In alternative embodiments of the present invention (not shown) vessel 20 need not be closed as illustrated in FIG. 1, so that one or both of valves 22 and 24 can be eliminated. Thus, in a specific embodiment vessel 20 is merely a portion of a duct in which fluid to be tested may flow continuously. In such case, measurements are taken on the volume of fluid surrounded by the permanent magnet at the time of the NMR experiment (the test volume). In an alternative embodiment, vessel 20 only has one closed end illustrated in FIG. 1, for example, by valve 24. In this case, the flow of the fluid can be interrupted during measurements by closing off valve 24, and can resume by opening the valve on command by the computer. In each case, provisions can be made to expel fluids from the test volume by various means, as known in the art. Finally, control of the fluid flow may be implemented using the external equipment. It should thus be understood that in the context of the present invention vessel 20 can be either a closed container or a duct or an arrangement that enables controlled flow of fluid through the volume surrounded by the permanent magnet.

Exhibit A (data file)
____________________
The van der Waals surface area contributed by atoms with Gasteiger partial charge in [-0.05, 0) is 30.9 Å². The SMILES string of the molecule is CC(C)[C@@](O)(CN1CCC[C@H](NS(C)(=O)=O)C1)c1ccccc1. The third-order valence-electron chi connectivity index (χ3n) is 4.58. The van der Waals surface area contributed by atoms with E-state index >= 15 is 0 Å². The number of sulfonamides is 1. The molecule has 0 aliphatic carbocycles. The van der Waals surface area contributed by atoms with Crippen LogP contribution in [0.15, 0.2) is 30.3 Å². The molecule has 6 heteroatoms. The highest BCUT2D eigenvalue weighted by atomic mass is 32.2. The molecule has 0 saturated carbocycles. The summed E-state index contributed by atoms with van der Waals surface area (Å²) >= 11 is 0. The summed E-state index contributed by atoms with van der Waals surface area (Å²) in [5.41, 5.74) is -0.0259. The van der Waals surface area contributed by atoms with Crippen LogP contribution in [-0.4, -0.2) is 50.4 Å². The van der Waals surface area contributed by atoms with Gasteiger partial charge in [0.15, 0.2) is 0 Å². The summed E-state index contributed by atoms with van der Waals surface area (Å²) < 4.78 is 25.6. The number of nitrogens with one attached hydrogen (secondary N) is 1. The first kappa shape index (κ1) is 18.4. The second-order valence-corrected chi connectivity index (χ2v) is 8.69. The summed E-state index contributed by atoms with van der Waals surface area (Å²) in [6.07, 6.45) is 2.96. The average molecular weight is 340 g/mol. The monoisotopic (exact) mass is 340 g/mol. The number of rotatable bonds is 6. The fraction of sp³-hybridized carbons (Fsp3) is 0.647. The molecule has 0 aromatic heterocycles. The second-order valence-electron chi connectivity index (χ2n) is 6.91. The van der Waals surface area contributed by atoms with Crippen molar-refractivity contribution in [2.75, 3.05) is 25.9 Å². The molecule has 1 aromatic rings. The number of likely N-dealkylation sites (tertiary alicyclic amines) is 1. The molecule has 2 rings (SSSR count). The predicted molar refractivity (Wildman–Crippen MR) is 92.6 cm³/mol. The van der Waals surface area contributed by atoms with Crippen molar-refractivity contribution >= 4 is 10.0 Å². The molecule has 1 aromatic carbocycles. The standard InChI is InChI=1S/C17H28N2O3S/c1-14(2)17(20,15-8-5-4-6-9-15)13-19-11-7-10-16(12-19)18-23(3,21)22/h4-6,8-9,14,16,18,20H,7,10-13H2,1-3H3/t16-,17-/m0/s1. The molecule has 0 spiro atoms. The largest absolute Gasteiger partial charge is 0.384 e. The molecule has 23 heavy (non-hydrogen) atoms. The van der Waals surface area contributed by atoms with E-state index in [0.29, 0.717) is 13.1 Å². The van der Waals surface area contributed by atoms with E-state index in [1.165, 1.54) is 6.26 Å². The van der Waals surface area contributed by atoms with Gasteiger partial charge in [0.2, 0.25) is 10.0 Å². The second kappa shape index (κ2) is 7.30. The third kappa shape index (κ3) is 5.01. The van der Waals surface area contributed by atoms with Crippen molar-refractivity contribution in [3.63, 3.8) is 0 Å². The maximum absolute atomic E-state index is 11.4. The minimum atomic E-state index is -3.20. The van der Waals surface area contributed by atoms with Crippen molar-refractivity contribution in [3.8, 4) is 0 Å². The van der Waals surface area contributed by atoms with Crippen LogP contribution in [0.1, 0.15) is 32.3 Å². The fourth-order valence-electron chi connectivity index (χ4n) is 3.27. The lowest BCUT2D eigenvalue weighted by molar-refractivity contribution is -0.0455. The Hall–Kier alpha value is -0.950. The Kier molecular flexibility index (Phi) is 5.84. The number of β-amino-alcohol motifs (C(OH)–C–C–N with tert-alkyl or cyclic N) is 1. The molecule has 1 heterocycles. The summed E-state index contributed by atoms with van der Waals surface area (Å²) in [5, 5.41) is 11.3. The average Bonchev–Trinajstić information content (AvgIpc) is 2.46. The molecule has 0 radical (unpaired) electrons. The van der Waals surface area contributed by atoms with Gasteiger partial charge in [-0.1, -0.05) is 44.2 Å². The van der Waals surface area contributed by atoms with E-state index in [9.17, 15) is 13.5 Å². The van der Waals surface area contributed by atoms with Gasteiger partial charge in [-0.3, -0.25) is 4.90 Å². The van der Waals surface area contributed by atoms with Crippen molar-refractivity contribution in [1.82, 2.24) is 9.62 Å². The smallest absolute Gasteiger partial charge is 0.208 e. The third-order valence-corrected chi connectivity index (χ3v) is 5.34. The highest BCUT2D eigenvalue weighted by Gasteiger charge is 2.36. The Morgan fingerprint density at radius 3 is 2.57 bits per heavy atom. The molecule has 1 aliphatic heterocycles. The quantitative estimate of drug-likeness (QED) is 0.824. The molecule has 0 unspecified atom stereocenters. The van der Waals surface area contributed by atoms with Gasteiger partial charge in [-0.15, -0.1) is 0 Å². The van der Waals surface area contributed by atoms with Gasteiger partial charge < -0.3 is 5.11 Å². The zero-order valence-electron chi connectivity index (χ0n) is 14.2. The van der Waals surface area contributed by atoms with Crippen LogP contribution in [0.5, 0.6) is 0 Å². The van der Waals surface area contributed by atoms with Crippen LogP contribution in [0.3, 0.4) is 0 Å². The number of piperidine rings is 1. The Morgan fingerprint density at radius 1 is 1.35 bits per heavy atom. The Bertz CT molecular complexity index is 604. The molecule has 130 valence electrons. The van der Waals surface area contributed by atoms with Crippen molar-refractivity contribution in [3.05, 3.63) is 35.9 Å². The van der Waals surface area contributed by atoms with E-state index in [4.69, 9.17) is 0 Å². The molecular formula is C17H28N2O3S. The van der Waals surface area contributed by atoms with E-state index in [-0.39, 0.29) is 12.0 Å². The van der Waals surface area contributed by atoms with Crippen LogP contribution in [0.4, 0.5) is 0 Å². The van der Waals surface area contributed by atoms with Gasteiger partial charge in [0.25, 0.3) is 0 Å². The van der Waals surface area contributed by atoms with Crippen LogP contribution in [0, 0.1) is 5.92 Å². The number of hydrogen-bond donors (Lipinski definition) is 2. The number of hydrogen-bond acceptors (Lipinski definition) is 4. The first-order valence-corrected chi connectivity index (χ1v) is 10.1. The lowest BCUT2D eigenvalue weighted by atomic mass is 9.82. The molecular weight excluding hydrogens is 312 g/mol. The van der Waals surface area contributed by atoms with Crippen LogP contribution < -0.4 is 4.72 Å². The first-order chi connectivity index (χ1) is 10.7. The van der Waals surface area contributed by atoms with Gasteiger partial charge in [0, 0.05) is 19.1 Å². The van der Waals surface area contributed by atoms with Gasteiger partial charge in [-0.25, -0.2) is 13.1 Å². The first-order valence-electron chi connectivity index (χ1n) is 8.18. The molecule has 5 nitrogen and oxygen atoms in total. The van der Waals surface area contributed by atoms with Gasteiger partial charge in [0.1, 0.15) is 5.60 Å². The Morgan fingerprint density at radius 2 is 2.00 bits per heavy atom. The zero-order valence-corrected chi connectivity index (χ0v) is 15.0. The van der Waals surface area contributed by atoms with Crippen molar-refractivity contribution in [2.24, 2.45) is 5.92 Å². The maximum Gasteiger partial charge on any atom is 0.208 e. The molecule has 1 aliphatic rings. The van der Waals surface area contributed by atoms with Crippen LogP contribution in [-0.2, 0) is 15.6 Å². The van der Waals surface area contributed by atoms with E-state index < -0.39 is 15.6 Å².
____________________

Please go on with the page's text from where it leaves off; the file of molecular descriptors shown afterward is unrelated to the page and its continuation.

In accordance with the present invention test portion 10 of the testing apparatus further comprises one or more coil windings 26 which are arranged around vessel 20. Since it is important to have the coil windings 26 as close to the fluid sample as possible for the NMR measurements performed using this device, in a preferred embodiment windings 26 are embedded in the walls of pressure vessel 20. In operation, coil 26 generates a magnetic field B1 to excite nuclear magnetic relaxation in the test fluid and then receives NMR signals from the fluid samples contained within vessel 20. The magnetic field B1 is polarized in a direction parallel to the longitudinal axis 18 of the permanent magnet 16, and thus is perpendicular to the direction of the magnetic field B0. In a preferred embodiment, the B1 field is operated at a frequency which can be varied in accordance with the strength of the B0 field. As known in the art, the required operating frequency of the magnetic field is given by the expression F1 =42,580 B0, where 42,580 is the gyromagnetic ratio constant. In a specific illustrative embodiment where B0 is 47 milli Tesla (mT), B1 is operated at approximately 2 MHz. It should be noted that in a preferred embodiment the matching and tuning circuit for the coil 26 enable single-tuning, i.e., for hydrogen frequency only, or multiple-tuning for NMR measurements of additional elements, such as the 13 C isotope. This feature of the present invention is based on the well-known fact that the same magnetic field produces different operating frequencies for different atomic elements.